• pugpillow
    • March 9, 2012

    First find a local rescue organization for the breed(s) you are interested in. You can do this by searching online, asking neighbourhood vets or the local shelter.

    Then contact the rescue org and tell them you’d like to help. They will probably welcome you with open arms because most rescue orgs are short-staffed. Every one that I know is run strictly by volunteers. That means it is unpaid and so the people that are there usually have busy lives with their real jobs too. They will tell you what type of help they need the most.

    Here are some of the jobs needed:
    Foster homes
    Application review and contact
    Administration – recordkeeping, treasurer
    Board positions – decision making

    There are no formal certifications needed, and the amount of experience you have with the breed may affect what they ask you to do. You may have to fill out an application just like you would if you were wanting to adopt a dog from them, so they know that dogs in your foster care will be properly looked after.

    Generally, while you are fostering a dog (between when they come into rescue and get adopted out), the rescue org will foot the vet bills. Other costs such as food, toys, leashes etc. will be your responsibility.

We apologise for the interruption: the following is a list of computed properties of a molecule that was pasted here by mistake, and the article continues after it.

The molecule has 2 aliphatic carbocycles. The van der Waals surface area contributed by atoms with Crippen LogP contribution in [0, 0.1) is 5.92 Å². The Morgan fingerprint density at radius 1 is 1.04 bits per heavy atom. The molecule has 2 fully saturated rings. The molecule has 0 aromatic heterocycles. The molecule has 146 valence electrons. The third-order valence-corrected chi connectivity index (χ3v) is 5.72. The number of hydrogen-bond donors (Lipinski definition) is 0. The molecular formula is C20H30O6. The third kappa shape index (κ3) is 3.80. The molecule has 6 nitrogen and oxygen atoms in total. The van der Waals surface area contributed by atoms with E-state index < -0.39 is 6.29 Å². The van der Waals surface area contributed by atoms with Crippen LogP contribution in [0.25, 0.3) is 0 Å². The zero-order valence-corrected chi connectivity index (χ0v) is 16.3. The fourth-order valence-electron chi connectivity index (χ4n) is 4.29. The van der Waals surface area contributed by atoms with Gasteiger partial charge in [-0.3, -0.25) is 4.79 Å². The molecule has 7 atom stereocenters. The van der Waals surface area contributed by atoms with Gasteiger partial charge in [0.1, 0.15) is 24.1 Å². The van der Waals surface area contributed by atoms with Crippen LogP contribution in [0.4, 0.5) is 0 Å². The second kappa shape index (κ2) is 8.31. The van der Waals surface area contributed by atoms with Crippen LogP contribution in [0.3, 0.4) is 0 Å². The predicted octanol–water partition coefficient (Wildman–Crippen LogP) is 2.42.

It is hard work and can be emotionally draining but the payback in knowing you are helping is worth so much more than money. Good luck.

    • jim w
    • March 9, 2012

    you set up a web site and you contact the spca ask them to report any labs to you that that have in the spca there are many full breed labs at our spca here in virginia the drs that work for the spca check them out very well before they get adopted. second you go adopt tell them you rescue and they will help you out. they like rescue people but most citys wont let you have more than 4 at a time you just need to adopt them out fast at least youre not letting them go under the needle . if you have a established rescue the spca turns the dogs over free of charge to you.

    • Deb R
    • March 9, 2012

    My friend did a search for local rescue and then e-mailed for applications. The org will generally tell you what it provides and expects of you. Ask a lot of questions. Just remember…there is no such thing as a stupid question !

    • Gophier
    • March 9, 2012

    Each rescue organization runs things a little different.. The first thing you should do is contact one that you would like to volunteer for, they will be glad to give you all the information that you want. is a great web site to find rescue organizations in all areas of the country.. Just remember it is hard work but well worth the love and companionship you get back from all the doggy’s you are able to help

    • kala w
    • March 9, 2012

    i dunno on labs and goldies but on pit bulls, and please think about this, go to
    these dogs really need adoption or some help.